Crystal Barter is the Director of Performance Improvement for the Michigan Center for Rural Health. She came to the Center through an AmeriCorps position a little over 6 years ago. Crystal grew up in the “Asparagus Capitol of the Nation” in Hart, MI on Lake Michigan.

Q. What is the most interesting thing you are working on right now?
We are working on three innovative projects that I am very excited about right now.

The MCRH is a partner in a Practice Transformation Network Award. As part of this three state initiative, we will be working with rural healthcare providers, including certified RHCs and rural private practices in achieving large-scale health transformation. This includes sharing, adapting and further developing comprehensive quality improvement strategies and operational efficiencies.

The MCRH is partnering with the Michigan Health & Hospital Association Keystone Group to participate in the Hospital Engagement Network 2.0. The MCRH will work with the 20 independent CAHs in Michigan as a quality improvement coordinator. The work focuses on the culture of patient safety within an organization.

The MCRH assisted in submitting two CMS ACO Investment Model applications as part of the Medicare Shared Savings Program. The ACO participants include 17 rural hospitals and 1 rural FQHC. They had their first joint meeting of rural ACOs in August and will be hosted their second one in November.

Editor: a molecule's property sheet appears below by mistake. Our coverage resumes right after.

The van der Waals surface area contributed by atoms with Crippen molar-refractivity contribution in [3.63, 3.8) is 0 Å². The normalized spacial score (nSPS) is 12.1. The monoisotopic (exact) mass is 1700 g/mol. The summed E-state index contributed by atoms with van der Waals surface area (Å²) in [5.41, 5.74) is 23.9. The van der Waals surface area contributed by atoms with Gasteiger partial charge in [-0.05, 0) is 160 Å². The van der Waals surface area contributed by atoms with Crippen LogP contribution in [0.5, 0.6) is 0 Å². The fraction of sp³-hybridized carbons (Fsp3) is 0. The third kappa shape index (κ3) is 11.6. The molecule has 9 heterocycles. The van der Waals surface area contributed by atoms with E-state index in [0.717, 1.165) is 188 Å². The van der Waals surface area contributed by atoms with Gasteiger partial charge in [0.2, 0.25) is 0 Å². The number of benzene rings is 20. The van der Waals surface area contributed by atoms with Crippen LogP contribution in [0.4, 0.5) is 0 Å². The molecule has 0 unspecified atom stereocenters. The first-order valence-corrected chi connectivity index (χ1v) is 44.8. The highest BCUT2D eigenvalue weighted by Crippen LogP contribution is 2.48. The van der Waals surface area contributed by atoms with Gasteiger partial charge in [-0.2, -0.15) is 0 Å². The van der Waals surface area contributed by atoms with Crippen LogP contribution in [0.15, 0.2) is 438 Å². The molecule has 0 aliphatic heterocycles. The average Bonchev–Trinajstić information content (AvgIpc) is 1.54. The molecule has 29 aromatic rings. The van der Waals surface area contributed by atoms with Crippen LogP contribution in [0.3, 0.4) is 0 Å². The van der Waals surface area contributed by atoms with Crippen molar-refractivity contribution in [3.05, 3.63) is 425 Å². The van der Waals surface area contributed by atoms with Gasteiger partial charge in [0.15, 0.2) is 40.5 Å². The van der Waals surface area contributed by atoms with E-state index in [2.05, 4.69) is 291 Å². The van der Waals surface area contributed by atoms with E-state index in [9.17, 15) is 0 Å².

Q. What is one characteristic that you believe every SORH leader should possess?
Flexibility. Every day we are presented with new challenges and opportunities, so it’s important to be willing to change your planned course of action if it’s needed. Also, I think that building and maintaining partnerships is a vital characteristic of successful SORH leaders.

Q. What are you doing to ensure you continue to grow and develop as a SORH leader?
Saying yes to new opportunities and looking at them as learning opportunities instead of increased workload is something I strive to do.  It’s important to view new challenges as a way to build skills.

Q. What is the biggest challenge facing SORH leaders today?
I think prioritizing is one of the biggest challenges. There are so many resources that SORHs can offer, and so many competing priorities that one must be able to analyze and determine what makes the most sense for their state. Also, in my position, I cannot be a subject matter expert on everything and sometimes I find it frustrating not being able to answer a very technical question. But, working with partners, I know that we will be able to find the correct answer and get back to our SORH audience.

Q. What are your top three goals for 2016?

  1. Finishing my Master’s as I am two classes away from obtaining my Master’s in Healthcare Administration.
  2. Assisting John and the rest of the staff in expanding MCRH staff, resources, and diversifying our revenue stream
  3. Continuously improving leadership and management skills